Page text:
The same phenomenon is seen in plants from which alkaloi-dal drugs are extracted. Rarely do the alkaloidal plants limit theirproduction to only one alkaloid; usually they yield a complex mixture, possibly dominated by one or 2 alkaloids, but oftenaccompanied by literally dozens. For example, the Madagascar

    periwinkle (Catharanthus roseus , Apocynaceae), from which thecancer drugs vincristine and vinblastine are derived, contains closeto 100 distinct alkaloids.3 Yet resistance to vincristine and vinblas-tine is a well known occurrence.31 It may be worth considering whether some of the co-occurring constituents of C. roseus couldmitigate the development of resistance.

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    Below photo: Women sort Sweet Annie ( Artemisia annua) leaves at Tooro Botani-cal Gardens in Fort Portal, Uganda. Photo 2009 Keith Lindsey

    Above photo: Women harvest Sweet Annie ( Artemisia annua) leaves at TooroBotanical Gardens in Fort Portal, Uganda. Photo 2009 Keith Lindsey

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    In Cinchona spp. there are at least 7 alkaloids, as well as othergroups of constituents, that contribute to the antimalarial activ-ity.32 During World War II, the US military experimented with a mixture of cinchona alkaloids named totaquine.33 Totaquine waseasy to produce, even with cinchona bark of low quinine content,and it could have been a relatively inexpensive drug. The military concluded that totaquine was as effective as quinine in terminating acute attacks of malaria but had a slightly higher rate of nausea andblurred vision. They also found that the 2 alkaloids cinchonine andcinchonidine were less toxic than quinine.

    A more recent study done with a mixture of 3 cinchona alkaloidsquinine, quinidine, and cinchoninedemonstrated a synergic effect against a culture of P. falciparum.34 Additionally,the Plasmodiumstrains that were resistant to quinine were up to10 times more susceptible to the alkaloid mixture than any of thesingle alkaloids. It is possible thatPlasmodiumresistance could beat least delayed, if not avoided, with prudent use of such therapeu-tic mixtures.

    As has been seen in multiple examples over the last 40 years,whether it be insect resistance to DDT, bacterial resistance to anti-biotics, orPlasmodiumspp. resistance to the antimalarial drugschloroquine and mefloquine, resistance to a single agent is predict-able.35 Resistance to mefloquine was found within 6 years in areas

    where it had been widely used (Thailand, Cambodia, and Viet-nam).36 On the other hand, it has been shown in various researchmodels that the development of resistance of microbes is greatly attenuated by multi-compo-nent remedies.27,37-41For example,Heliobacter

    pylori exposed to the antibiotic clarithromycinfor 10 exposures, sequentially, develops resis-tance. But when exposed 10 sequential times toessential oil of lemongrass (Cymbopogon citra-tus , Poaceae), consisting of at least 23 differ-ent terpenoids16 of which have known anti-microbial activity 24H. pylori was unable todevelop resistance.37

    Although often led by clinical trial and error, the strategy of using multiple compounds is already being used in clinical medi-cine. Drug cocktails have proven successful in the treatment of other complex diseases. Cancer, hypertension, and psychiatrictreatment protocols have taken to achieving maximum efficacy by targeting several biochemical pathways simultaneously, exploiting synergy, and minimizing toxicity.42 In addition, multicomponentremedies, or multitargeting, is becoming a theme of infectiousdiseases. Physicians are now using drug cocktails to compensate forresistance in tuberculosis found in the inner cities. Cocktail thera-pies for AIDS and bacterial, fungal, and viral infections suggestthat multitarget perturbations are useful therapeutic strategies.43 Polypharmacy is increasingly being accepted as a reducer of micro-bial resistance.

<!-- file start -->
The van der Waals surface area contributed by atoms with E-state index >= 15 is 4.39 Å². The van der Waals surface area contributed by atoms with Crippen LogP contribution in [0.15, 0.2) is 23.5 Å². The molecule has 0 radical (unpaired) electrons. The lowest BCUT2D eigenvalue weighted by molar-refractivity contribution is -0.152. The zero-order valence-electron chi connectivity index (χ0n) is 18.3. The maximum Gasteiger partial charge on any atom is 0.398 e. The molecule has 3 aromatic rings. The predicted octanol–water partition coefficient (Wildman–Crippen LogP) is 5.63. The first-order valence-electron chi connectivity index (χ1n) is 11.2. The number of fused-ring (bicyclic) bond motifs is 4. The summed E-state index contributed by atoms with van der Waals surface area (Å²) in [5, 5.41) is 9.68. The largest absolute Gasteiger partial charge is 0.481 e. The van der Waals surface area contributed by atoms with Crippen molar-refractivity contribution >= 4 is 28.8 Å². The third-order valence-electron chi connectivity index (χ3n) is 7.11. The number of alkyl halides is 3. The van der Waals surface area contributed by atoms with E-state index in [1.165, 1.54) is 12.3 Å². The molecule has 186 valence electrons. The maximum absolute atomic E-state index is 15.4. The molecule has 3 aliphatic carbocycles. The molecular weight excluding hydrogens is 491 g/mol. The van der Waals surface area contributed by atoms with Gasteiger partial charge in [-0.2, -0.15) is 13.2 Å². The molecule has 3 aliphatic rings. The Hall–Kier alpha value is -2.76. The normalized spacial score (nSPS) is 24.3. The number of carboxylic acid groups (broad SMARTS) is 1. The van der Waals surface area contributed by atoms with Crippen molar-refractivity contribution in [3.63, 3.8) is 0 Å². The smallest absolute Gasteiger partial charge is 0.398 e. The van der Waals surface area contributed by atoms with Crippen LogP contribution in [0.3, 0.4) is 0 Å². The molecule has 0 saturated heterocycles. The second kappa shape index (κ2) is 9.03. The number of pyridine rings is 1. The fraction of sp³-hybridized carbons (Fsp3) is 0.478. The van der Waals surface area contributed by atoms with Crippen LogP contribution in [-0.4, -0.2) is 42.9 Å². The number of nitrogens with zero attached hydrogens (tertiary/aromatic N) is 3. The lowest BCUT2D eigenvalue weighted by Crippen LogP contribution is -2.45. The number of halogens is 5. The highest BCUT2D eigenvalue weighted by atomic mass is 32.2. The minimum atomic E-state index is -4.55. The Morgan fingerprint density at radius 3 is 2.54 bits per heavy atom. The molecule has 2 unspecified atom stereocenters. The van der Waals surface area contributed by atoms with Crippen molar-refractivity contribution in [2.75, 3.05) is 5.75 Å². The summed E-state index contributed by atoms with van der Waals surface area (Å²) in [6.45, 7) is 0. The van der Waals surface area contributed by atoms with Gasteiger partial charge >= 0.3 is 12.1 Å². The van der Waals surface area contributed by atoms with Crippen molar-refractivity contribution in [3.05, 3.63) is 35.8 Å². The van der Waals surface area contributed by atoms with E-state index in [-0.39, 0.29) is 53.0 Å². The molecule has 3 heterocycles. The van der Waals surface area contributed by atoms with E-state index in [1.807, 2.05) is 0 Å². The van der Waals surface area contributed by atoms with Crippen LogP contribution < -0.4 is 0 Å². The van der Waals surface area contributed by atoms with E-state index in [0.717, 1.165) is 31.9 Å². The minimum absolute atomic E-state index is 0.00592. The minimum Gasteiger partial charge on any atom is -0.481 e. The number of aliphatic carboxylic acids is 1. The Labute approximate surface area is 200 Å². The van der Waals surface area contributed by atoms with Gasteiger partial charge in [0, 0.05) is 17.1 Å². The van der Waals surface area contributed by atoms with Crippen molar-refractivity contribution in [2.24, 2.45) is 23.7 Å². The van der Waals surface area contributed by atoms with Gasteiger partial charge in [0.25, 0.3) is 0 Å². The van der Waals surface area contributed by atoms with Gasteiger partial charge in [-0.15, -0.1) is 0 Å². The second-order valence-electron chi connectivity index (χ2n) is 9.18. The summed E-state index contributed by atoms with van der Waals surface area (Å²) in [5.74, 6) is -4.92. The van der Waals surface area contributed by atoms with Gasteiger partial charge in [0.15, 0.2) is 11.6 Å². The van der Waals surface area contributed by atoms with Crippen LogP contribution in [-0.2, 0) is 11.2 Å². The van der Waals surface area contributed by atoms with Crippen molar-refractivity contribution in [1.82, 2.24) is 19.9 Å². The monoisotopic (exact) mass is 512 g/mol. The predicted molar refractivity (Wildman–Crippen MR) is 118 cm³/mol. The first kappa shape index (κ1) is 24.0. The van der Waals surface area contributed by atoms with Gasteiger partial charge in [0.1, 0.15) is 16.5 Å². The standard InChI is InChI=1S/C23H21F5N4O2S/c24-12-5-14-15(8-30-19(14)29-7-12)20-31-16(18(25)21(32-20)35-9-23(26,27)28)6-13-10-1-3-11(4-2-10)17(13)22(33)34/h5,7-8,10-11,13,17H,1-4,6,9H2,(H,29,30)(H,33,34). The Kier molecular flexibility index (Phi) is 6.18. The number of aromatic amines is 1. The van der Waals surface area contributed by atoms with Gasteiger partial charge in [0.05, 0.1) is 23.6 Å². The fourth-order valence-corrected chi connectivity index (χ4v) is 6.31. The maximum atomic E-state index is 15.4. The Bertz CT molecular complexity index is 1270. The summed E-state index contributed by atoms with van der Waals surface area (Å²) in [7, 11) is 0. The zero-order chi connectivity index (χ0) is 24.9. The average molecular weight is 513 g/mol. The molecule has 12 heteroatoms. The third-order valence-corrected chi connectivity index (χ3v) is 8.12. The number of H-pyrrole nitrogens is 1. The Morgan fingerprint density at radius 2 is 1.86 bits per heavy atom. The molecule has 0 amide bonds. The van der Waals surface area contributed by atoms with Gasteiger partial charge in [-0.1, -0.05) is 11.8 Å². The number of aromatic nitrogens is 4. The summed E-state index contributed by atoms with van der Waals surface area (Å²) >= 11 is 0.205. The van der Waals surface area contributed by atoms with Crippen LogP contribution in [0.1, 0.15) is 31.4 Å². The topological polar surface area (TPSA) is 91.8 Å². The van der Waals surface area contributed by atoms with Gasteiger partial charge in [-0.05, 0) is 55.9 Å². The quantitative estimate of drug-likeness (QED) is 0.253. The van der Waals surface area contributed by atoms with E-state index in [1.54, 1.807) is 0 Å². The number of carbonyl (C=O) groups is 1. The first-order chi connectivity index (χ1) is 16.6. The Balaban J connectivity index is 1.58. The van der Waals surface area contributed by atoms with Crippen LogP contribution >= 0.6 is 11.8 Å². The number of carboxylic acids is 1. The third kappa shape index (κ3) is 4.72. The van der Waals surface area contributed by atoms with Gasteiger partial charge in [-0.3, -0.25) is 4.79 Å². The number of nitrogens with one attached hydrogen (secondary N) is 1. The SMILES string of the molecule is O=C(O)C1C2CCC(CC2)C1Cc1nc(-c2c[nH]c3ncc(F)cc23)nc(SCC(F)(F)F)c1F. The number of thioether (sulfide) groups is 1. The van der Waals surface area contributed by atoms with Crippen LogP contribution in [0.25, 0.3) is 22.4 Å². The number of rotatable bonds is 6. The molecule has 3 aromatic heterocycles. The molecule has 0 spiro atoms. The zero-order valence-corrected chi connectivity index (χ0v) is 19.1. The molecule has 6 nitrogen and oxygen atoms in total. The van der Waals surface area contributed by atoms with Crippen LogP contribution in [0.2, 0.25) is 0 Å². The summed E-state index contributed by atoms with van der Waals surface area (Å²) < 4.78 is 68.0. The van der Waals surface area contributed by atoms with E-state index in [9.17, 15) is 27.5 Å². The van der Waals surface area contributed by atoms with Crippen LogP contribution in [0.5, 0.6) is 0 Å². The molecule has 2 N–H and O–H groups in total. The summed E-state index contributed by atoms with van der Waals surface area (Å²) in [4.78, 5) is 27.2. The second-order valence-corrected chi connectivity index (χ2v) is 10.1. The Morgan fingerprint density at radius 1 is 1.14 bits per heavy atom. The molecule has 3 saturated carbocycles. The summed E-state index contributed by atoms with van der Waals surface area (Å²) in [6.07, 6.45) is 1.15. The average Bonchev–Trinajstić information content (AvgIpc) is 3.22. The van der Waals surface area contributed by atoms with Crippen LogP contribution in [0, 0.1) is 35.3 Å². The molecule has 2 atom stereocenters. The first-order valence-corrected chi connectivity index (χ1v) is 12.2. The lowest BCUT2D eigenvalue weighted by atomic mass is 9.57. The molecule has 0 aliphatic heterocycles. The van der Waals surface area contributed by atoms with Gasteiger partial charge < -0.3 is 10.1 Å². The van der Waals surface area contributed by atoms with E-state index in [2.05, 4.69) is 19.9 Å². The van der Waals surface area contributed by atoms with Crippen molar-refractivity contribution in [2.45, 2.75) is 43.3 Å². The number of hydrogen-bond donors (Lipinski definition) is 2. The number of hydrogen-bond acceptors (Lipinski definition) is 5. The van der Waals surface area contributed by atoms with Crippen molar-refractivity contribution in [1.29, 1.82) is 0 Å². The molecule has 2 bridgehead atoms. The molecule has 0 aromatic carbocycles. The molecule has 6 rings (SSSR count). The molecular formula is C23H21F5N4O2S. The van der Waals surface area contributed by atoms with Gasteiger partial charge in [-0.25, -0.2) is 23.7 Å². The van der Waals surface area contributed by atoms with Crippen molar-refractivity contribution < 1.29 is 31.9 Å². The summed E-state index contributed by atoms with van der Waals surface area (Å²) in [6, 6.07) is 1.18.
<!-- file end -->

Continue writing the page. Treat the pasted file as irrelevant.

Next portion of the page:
Support for Multi-Compound Remedies from Evolutionand Biological Networks

    Natural products have been described as a population of privi-leged structures selected by evolutionary pressures to interact witha wide variety of proteins and biological targets.44 From an evolu-tionary standpoint, many plant compounds are selected to enableplants to survive their biological environment. Depending on themode of activity, allelochemicals (plant compounds generated forprotection) must survive the metabolic processes of herbivores to

    be effective in their role against herbivory.28,45-47Thus, thesemolecules, once absorbed, commonly have functionality on various biochemical pathways of the herbivoreconsume them. Natural selection would eventually elimplants that generated costly allelochemicals but could notively protect themselves by delivering these compoundsherbivore.28 It follows that the phytochemical matrix surroing these allelochemicals should,by natural selection,enhanceabsorption to allow the allelochemicals to reach their biocal niche.48

    Experimental models demonstrate that co-occucompounds of medicinal plants play a role in enhancinbioavailability and distribution of various phytochemicaexample, the absorption of hypericin, the antiviral comin St. Johns wort (Hypericum perforatum, Clusiaceae), is signifi-cantly enhanced in the presence of its naturally occurringnoid components.49 Similarly, artemisinin is absorbed fain humans from a tea preparation of Artemisia annua thanfrom tablets of pure artemisinin. This appears to be due co-occurring plant constituents, which seem to generate extraction efficiency of the lipophilic artemisinin in bwater.50

    Further, although one could argue that plant-human i

    actions were selected to repel and potentially harm huthere are hypotheses suggesting the contrary. Plants ma

    Illustrations of failed drugs thattarget a single protein, and ignorea sophisticated network system of disease processes, are numerous.

    Fields of Sweet Annie ( Artemisia annua) grow in front of African huts at Okoboi,North-East Uganda. Photo 2009 Keith Lindsey

    48 | HerbalGram 84 2009 www.herbalgram